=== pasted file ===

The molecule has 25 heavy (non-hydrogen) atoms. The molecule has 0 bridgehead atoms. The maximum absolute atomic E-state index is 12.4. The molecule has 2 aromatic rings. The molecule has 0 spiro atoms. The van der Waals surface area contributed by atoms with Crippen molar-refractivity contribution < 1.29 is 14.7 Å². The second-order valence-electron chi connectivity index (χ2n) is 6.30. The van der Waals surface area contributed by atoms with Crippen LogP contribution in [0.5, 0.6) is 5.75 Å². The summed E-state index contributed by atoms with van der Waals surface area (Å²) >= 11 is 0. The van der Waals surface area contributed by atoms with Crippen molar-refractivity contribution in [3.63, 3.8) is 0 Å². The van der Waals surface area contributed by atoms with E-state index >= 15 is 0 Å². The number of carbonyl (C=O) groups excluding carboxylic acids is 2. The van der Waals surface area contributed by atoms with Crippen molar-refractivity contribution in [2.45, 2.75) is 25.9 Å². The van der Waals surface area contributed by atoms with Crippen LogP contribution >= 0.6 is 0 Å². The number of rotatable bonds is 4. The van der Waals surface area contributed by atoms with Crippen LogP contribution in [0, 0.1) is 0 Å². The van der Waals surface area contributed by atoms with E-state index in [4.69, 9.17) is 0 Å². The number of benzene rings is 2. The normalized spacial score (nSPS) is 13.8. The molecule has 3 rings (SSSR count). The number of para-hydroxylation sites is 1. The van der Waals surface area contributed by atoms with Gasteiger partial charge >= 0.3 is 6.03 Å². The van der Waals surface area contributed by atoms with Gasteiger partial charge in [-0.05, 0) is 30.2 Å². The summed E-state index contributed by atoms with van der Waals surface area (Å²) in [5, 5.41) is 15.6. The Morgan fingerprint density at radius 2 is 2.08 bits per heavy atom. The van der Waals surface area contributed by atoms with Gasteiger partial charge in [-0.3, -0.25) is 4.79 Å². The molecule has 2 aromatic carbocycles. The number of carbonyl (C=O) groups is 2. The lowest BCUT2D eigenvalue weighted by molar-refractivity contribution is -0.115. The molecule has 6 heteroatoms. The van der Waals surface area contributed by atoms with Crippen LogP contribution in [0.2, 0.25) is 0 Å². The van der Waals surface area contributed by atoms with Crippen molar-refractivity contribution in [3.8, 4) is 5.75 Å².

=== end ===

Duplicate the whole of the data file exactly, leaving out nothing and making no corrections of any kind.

The molecule has 25 heavy (non-hydrogen) atoms. The molecule has 0 bridgehead atoms. The maximum absolute atomic E-state index is 12.4. The molecule has 2 aromatic rings. The molecule has 0 spiro atoms. The van der Waals surface area contributed by atoms with Crippen molar-refractivity contribution < 1.29 is 14.7 Å². The second-order valence-electron chi connectivity index (χ2n) is 6.30. The van der Waals surface area contributed by atoms with Crippen LogP contribution in [0.5, 0.6) is 5.75 Å². The summed E-state index contributed by atoms with van der Waals surface area (Å²) >= 11 is 0. The van der Waals surface area contributed by atoms with Crippen molar-refractivity contribution in [3.63, 3.8) is 0 Å². The van der Waals surface area contributed by atoms with E-state index >= 15 is 0 Å². The number of carbonyl (C=O) groups excluding carboxylic acids is 2. The van der Waals surface area contributed by atoms with Crippen molar-refractivity contribution in [2.45, 2.75) is 25.9 Å². The van der Waals surface area contributed by atoms with Crippen LogP contribution >= 0.6 is 0 Å². The number of rotatable bonds is 4. The van der Waals surface area contributed by atoms with Crippen LogP contribution in [0, 0.1) is 0 Å². The van der Waals surface area contributed by atoms with E-state index in [4.69, 9.17) is 0 Å². The number of benzene rings is 2. The normalized spacial score (nSPS) is 13.8. The molecule has 3 rings (SSSR count). The number of para-hydroxylation sites is 1. The van der Waals surface area contributed by atoms with Gasteiger partial charge >= 0.3 is 6.03 Å². The van der Waals surface area contributed by atoms with Gasteiger partial charge in [-0.05, 0) is 30.2 Å². The summed E-state index contributed by atoms with van der Waals surface area (Å²) in [5, 5.41) is 15.6. The Morgan fingerprint density at radius 2 is 2.08 bits per heavy atom. The van der Waals surface area contributed by atoms with Gasteiger partial charge in [-0.3, -0.25) is 4.79 Å². The molecule has 2 aromatic carbocycles. The number of carbonyl (C=O) groups is 2. The lowest BCUT2D eigenvalue weighted by molar-refractivity contribution is -0.115. The molecule has 6 heteroatoms. The van der Waals surface area contributed by atoms with Crippen LogP contribution in [0.2, 0.25) is 0 Å². The van der Waals surface area contributed by atoms with Crippen molar-refractivity contribution in [3.8, 4) is 5.75 Å².